Karen Gundersen Lerner was born in Hanover, N.H., in 1935 and grew up spending summers sailing and swimming off the shores of her beloved Hancock Point in Maine. She attended the Shipley School and later got her degree at Vassar (’57). In 1958 she volunteered at the World’s Fair in Brussels, where she was encouraged to go into journalism.
Karen was among the first women reporters at Life, Time, and Newsweek magazines, and later became a senior producer at ABC’s 20/20. She interviewed notables of the time including Fidel Castro, Phil Spector, Truman Capote, Billy Wilder, Andy Warhol, Richard Burton. She was a great journalist and storyteller, shied away from name-dropping, and often became friends of those she had interviewed.
Karen was generous, creative, critical, demanding, and incomparably witty. Truman Capote joked with her, Andy Warhol mugged for the camera with her, Henry Kissinger confided in her, Dominic Dunne took her everywhere, Dirk Bogarde introduced her to Luchino Visconti on the set of “Death in Venice.” Richard Burton may or may not have fallen off the wagon when she visited him at his home. She was pretty sure she did not join him in a cocktail.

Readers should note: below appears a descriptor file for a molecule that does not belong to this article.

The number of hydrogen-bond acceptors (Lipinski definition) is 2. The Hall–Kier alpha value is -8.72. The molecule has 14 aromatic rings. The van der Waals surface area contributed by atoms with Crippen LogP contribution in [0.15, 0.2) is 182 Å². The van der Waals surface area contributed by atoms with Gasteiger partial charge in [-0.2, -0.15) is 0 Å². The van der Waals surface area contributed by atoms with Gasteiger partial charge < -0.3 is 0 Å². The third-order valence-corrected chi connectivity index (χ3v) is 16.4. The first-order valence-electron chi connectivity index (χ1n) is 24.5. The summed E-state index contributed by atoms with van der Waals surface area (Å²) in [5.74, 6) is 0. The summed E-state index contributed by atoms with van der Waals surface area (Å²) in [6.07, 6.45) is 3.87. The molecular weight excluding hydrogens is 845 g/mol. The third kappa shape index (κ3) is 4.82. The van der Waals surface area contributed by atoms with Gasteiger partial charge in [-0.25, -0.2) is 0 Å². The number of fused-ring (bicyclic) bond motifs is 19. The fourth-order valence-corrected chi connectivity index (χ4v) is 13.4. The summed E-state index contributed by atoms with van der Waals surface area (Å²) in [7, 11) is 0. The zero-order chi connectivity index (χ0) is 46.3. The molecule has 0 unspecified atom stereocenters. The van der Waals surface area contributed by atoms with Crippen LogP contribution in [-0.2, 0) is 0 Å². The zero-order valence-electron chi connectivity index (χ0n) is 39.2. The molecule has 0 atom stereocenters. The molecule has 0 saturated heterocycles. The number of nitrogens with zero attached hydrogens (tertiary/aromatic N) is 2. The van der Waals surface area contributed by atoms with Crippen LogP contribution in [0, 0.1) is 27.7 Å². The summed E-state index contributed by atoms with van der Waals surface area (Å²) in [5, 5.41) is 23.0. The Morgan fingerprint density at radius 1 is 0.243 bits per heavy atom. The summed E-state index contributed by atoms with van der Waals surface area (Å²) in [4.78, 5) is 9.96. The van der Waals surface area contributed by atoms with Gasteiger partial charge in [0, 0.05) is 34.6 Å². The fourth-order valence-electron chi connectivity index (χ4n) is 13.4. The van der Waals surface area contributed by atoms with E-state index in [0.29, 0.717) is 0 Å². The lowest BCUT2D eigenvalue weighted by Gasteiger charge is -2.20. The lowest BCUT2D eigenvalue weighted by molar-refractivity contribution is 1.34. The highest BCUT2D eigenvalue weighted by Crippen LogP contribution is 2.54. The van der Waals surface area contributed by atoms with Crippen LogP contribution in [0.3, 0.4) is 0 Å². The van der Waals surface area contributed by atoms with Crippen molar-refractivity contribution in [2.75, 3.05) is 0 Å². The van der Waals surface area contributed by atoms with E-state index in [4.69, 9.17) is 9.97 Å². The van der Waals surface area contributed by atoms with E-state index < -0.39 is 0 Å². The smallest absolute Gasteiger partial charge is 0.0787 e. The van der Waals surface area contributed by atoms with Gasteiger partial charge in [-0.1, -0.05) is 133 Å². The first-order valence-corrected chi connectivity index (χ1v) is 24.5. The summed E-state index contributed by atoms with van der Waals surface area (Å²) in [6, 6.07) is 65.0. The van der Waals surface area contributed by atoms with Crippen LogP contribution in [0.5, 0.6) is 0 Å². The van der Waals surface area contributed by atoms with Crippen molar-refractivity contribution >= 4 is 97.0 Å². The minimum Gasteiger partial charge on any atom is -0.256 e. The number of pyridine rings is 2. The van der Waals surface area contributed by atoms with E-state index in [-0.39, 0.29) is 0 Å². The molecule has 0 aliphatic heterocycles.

She met and married Alan J. Lerner, lyricist (“Gigi,” “Camelot,” “My Fair Lady” and more) in 1966 after interviewing him for Newsweek magazine. They were married for eight years; it was a great love affair that she never regretted and that she remembered fondly with laughter. It was a birthday present for Alan that precipitated several portraits of Karen painted by Andy Warhol.
“I never thought to ask for receipts,” she said, after one of the portraits appeared at an auction in Belgium, 25 years after she’d lent three of them to the Warhol Museum in Houston.
She worked at the International Longevity Center with founder Dr. Robert N. Butler, MD, in the 1990s.
Friends knew that Saturdays she was at the Metropolitan Opera, or listening on the radio to her favorite announcer—and later, opera class lecturer—Ira Siff. Karen would call up friends to let them know they had to tune in to hear the powerful performance that was transmitting through the airwaves. She went on to found the Henry Street Opera Chamber in 1996, and later served the Gotham Chamber Opera as founding executive producer.
Karen Lerner died on Oct. 9 in Portland, Maine. She leaves behind many dear friends and family members, great memories, and a legacy of stories and laughter.
To view Karen’s guestbook or leave an online condolence please visit, www.athutchins.com